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Carroll argues that 'Terra Australis resists mapping. Yet in its own way it indicates to its new inhabitants that they will be favoured once they find their right relationships to it. At work, play or in everyday reverie those who dwell here might then come to find themselves supported, as by a benign presence. The country provides humans with a place simply to be. It offers its blessing.' (p.38)
Lake suggests that 'Australian infatuation with the great republic ... has a longer history than most commentators realise and that [Prime Minister] Howard may be more in turne with historical tradition than some of his critics.' (p.74)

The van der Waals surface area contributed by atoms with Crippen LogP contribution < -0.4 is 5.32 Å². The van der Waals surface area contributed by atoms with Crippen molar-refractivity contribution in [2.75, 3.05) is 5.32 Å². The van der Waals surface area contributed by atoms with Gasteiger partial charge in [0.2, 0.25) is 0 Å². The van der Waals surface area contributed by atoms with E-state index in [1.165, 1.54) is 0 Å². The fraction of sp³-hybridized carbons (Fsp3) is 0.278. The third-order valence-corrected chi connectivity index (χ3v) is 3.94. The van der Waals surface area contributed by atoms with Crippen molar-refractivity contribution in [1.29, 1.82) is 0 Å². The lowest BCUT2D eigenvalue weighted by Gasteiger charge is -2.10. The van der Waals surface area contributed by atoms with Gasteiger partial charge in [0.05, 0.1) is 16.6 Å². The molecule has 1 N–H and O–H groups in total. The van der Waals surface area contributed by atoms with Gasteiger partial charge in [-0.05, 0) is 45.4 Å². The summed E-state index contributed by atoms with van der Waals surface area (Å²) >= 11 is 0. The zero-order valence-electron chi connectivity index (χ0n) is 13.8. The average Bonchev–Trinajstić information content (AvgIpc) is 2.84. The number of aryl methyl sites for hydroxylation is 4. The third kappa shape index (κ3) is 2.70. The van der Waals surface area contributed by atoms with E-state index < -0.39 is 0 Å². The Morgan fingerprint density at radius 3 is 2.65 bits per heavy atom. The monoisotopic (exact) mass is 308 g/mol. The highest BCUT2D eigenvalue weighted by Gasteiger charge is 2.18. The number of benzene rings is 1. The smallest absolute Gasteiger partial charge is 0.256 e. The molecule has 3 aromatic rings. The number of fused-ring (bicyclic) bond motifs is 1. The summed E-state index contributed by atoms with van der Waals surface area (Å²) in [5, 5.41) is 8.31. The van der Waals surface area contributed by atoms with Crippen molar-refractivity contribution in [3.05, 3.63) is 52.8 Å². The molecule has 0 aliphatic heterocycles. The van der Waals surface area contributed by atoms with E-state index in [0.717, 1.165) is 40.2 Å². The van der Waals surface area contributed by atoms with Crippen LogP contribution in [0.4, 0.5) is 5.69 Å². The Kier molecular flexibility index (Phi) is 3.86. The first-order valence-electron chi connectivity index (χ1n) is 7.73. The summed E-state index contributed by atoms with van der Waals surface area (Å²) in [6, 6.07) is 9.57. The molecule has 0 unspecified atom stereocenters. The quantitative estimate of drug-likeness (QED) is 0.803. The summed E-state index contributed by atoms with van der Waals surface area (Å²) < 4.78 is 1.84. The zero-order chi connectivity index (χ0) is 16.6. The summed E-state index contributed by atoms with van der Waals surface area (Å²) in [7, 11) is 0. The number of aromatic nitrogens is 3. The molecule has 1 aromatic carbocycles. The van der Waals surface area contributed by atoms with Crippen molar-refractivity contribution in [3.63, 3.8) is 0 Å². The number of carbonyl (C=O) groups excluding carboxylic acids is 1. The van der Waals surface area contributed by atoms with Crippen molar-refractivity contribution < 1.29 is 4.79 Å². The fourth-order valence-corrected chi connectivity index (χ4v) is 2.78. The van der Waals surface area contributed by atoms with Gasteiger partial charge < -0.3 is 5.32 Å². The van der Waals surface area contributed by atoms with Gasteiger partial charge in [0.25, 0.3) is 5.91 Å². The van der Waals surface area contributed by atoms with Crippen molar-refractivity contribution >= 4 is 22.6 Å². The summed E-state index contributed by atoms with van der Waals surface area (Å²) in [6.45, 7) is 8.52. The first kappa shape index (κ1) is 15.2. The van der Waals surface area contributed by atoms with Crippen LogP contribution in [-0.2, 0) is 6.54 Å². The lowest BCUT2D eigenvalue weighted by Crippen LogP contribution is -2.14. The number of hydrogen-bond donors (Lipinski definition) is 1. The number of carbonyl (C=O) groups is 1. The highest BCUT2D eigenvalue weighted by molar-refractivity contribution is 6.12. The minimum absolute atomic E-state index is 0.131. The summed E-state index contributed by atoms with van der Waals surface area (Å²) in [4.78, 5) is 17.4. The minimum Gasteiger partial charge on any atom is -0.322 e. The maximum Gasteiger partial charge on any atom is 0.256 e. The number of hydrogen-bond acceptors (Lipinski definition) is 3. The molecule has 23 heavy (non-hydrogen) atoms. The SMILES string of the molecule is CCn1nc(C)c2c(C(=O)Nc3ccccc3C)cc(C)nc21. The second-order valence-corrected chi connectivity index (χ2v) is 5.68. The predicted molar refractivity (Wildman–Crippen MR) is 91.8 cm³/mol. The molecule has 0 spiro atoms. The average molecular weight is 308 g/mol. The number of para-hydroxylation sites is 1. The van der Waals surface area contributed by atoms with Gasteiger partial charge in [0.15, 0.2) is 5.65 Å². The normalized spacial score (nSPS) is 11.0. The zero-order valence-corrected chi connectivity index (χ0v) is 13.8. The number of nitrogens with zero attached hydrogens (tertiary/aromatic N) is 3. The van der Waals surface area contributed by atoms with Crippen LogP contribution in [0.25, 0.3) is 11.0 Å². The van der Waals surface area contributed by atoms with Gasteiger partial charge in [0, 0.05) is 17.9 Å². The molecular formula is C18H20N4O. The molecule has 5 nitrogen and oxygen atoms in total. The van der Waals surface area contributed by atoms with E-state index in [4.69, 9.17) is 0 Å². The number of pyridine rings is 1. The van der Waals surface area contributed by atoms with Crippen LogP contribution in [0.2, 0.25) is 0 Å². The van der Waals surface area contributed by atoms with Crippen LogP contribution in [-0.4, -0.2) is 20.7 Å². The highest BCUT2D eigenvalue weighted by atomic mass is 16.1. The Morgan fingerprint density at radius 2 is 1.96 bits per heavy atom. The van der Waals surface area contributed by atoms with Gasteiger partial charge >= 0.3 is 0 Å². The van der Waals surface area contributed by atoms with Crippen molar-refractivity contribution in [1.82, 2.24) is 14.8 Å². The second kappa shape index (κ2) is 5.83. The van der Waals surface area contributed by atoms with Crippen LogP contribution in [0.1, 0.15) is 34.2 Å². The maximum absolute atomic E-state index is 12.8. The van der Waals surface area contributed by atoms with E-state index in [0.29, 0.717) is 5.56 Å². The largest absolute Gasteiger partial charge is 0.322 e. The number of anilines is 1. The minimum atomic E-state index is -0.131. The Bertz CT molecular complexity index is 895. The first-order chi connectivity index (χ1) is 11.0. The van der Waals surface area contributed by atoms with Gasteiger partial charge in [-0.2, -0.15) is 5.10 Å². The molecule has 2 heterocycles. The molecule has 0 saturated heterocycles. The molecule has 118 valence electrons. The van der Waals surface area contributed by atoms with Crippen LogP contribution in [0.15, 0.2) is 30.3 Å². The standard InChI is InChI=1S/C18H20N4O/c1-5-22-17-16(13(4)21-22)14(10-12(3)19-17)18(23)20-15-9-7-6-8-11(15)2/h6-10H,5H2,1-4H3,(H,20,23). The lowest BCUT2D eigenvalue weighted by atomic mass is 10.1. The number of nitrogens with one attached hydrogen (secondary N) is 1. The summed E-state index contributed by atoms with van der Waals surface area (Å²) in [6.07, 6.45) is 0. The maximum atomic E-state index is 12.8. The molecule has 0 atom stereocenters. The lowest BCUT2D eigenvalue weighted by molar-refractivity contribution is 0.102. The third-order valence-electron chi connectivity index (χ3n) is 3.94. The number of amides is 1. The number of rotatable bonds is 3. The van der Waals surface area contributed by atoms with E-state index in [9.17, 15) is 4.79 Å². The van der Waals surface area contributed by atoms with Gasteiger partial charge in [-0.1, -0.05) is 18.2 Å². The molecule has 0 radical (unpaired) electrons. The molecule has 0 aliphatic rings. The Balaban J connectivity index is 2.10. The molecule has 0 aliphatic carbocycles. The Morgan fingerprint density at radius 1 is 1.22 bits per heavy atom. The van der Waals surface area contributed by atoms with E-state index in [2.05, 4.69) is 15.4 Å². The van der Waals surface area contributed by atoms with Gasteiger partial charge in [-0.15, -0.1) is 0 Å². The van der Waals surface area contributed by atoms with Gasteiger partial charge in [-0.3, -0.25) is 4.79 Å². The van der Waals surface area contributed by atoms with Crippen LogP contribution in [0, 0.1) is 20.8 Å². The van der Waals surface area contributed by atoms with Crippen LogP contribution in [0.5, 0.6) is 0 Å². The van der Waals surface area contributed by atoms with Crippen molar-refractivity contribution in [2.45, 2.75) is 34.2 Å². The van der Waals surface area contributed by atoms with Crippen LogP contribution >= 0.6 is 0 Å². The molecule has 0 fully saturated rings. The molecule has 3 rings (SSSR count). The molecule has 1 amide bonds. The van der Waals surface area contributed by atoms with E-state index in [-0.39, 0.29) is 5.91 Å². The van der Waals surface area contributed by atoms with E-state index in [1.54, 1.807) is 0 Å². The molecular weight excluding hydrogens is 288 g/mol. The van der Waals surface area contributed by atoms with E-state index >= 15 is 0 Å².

Judith Pugh uses manuscripts held at the National Library of Australia to ascertain the veracity of the text accompanying a Clifton Pugh exhibition at the National Portrait Gallery in 2005. Pugh's investigations allow her to re-visit a range of road trips undertaken by Clifton Pugh.
Brian Stoddart reflects on his passion for sports culture. He writes: 'In order to understand the historical contours of sport in any given location, one needs to know a lot more than the sport itself. It is for that very reason that as much of my reading has been oustide as it has been inside sport. The point is to be driven either by the sport into the wider world or by the wider world back into the sport - and not to be driven so much by theory as by a search for meaning.'